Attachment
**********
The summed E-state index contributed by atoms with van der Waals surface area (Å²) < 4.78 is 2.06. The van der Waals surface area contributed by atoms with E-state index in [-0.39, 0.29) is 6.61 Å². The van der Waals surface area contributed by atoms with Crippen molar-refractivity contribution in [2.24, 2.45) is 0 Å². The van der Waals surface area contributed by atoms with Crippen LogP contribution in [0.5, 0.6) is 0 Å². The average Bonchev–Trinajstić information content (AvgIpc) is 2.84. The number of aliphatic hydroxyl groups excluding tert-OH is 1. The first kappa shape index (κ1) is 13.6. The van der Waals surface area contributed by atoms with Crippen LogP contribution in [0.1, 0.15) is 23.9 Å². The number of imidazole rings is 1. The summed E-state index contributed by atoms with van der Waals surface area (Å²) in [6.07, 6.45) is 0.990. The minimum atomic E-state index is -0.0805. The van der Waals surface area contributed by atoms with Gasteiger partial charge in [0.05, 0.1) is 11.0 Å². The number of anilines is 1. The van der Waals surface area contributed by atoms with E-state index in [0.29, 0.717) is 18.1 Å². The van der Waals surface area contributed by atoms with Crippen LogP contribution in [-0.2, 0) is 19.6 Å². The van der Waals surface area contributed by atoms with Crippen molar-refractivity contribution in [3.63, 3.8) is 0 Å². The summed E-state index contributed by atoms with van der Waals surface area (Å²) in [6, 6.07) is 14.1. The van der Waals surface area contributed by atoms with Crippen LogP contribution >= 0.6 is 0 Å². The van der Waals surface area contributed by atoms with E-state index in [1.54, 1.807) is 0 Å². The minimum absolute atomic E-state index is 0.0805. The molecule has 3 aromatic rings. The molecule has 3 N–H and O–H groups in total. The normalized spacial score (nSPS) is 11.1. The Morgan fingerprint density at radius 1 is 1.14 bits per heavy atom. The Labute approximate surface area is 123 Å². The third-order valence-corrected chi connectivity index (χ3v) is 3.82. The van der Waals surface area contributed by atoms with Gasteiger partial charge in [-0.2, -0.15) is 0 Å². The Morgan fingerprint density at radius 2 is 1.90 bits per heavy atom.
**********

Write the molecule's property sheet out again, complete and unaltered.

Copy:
The summed E-state index contributed by atoms with van der Waals surface area (Å²) < 4.78 is 2.06. The van der Waals surface area contributed by atoms with E-state index in [-0.39, 0.29) is 6.61 Å². The van der Waals surface area contributed by atoms with Crippen molar-refractivity contribution in [2.24, 2.45) is 0 Å². The van der Waals surface area contributed by atoms with Crippen LogP contribution in [0.5, 0.6) is 0 Å². The average Bonchev–Trinajstić information content (AvgIpc) is 2.84. The number of aliphatic hydroxyl groups excluding tert-OH is 1. The first kappa shape index (κ1) is 13.6. The van der Waals surface area contributed by atoms with Crippen LogP contribution in [0.1, 0.15) is 23.9 Å². The number of imidazole rings is 1. The summed E-state index contributed by atoms with van der Waals surface area (Å²) in [6.07, 6.45) is 0.990. The minimum atomic E-state index is -0.0805. The van der Waals surface area contributed by atoms with Gasteiger partial charge in [0.05, 0.1) is 11.0 Å². The number of anilines is 1. The van der Waals surface area contributed by atoms with E-state index in [0.29, 0.717) is 18.1 Å². The van der Waals surface area contributed by atoms with Crippen LogP contribution in [-0.2, 0) is 19.6 Å². The van der Waals surface area contributed by atoms with Crippen molar-refractivity contribution in [3.63, 3.8) is 0 Å². The summed E-state index contributed by atoms with van der Waals surface area (Å²) in [6, 6.07) is 14.1. The van der Waals surface area contributed by atoms with Crippen LogP contribution >= 0.6 is 0 Å². The van der Waals surface area contributed by atoms with E-state index in [1.54, 1.807) is 0 Å². The minimum absolute atomic E-state index is 0.0805. The molecule has 3 aromatic rings. The molecule has 3 N–H and O–H groups in total. The normalized spacial score (nSPS) is 11.1. The Morgan fingerprint density at radius 1 is 1.14 bits per heavy atom. The Labute approximate surface area is 123 Å². The third-order valence-corrected chi connectivity index (χ3v) is 3.82. The van der Waals surface area contributed by atoms with Gasteiger partial charge in [-0.2, -0.15) is 0 Å². The Morgan fingerprint density at radius 2 is 1.90 bits per heavy atom.